WHAT ARE BIOLOGIC MEDICINES?
Your doctor or a friend may have talked about "biologics" as a treatment for IBD. Wouldn't be a surprise, since these powerful medicines have one of the most important changes that can be offered to patients now. But what are they?
Typically, medicines are created and then manufactured by combining or changing chemicals into a new molecule that can be used as a drug. That drug can be looked at in different ways to analyze its structure. You can compare those molecules to salt or sugar, for example. Scientists can draw every element and test the exact structure and make sure it always the same.
A biologic is much larger and more complex, because it is actually a combination of molecules. And the only way to make them is to use plant or animal cells do the manufacturing. Sounds strange.
A Simple Comparison
But think of a probiotic, where you take a bacteria or yeast to benefit your body. With a biologic, scientists can insert a small piece of DNA (the building block of genes) into a virus or other microbe so that it can create these complex molecules. The scientists then harvest these biologic molecules and use them as medicines. The scientists and manufacturers have to do very careful testing to make sure the biologics are effective and not harmful, because small differences in the process can make a big change in how the medicine works.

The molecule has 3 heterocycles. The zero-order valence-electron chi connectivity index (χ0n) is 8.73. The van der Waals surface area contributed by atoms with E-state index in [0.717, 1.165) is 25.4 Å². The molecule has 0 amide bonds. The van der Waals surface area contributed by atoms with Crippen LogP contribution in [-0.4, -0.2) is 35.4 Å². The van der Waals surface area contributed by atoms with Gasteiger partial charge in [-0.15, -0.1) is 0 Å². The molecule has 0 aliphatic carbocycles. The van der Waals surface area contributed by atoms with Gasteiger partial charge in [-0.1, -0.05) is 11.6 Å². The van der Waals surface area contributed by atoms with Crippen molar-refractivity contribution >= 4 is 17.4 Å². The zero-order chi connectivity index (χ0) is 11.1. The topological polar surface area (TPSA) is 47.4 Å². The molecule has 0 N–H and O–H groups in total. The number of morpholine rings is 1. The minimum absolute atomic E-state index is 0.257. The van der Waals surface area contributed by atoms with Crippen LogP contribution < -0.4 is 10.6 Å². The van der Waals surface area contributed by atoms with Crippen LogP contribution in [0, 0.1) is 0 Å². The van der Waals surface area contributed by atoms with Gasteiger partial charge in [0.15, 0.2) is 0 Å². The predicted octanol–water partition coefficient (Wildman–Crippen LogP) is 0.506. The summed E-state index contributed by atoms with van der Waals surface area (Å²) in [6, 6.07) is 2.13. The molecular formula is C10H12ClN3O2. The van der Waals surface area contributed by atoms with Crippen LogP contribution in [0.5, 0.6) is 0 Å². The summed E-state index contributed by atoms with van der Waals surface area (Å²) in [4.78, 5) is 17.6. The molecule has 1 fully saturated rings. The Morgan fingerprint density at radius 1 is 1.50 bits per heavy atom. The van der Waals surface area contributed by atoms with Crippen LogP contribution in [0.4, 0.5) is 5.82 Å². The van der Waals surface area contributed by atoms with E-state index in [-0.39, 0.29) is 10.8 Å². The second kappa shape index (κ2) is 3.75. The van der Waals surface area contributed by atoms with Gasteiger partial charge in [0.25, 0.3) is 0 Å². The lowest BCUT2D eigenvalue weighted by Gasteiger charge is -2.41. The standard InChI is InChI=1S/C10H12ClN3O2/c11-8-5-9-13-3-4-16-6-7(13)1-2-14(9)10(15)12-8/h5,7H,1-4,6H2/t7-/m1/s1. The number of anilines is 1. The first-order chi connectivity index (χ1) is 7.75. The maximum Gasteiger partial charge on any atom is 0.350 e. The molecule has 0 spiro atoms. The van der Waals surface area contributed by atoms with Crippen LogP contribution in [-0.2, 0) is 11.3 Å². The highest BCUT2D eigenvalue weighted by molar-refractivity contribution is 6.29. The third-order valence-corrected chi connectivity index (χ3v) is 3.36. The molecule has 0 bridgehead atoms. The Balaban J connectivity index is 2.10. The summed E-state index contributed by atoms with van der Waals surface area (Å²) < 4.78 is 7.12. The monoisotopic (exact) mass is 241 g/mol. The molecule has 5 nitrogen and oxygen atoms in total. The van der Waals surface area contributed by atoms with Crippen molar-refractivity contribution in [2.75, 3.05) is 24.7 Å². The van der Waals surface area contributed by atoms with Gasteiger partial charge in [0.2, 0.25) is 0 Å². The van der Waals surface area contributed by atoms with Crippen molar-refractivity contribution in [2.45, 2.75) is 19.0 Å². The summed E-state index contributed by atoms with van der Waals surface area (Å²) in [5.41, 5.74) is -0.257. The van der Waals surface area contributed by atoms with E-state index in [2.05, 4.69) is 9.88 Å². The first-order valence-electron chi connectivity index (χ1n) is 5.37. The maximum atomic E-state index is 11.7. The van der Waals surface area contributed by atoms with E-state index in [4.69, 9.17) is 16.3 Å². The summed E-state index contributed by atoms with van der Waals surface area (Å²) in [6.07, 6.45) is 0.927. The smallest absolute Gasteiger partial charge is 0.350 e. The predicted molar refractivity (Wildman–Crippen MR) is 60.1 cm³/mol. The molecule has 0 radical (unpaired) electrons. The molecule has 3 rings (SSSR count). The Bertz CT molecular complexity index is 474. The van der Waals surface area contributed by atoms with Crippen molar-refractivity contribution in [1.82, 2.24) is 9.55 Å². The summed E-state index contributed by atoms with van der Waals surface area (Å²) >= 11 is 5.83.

Some of the first biologics, anti-TNFs, were developed to combat rheumatoid arthritis and its joint inflammation. These medicines were quickly found to have an effect on other autoimmune disorders like inflammatory bowel disease (IBD) and psoriasis. However, the dose used and how often it is used vary for each condition.
Newer biologics used for IBD also lessen the inflammation that is caused when the immune system attacks tissues in the body. But they attack different targets because not all patients with Crohn's disease, ulcerative colitis and other immune disorders over-produce TNF as the cause of their disease and symptoms.
Since each medicine has particular features, each one is discussed separately:
- Adalimumab (Humira)
- Certolizumab (Cimzia)
- Golimumab (Simponi)
- Infliximab (Remicade)
This article, as well as all others, was reviewed and edited by a member of our Medical Advisory Board.
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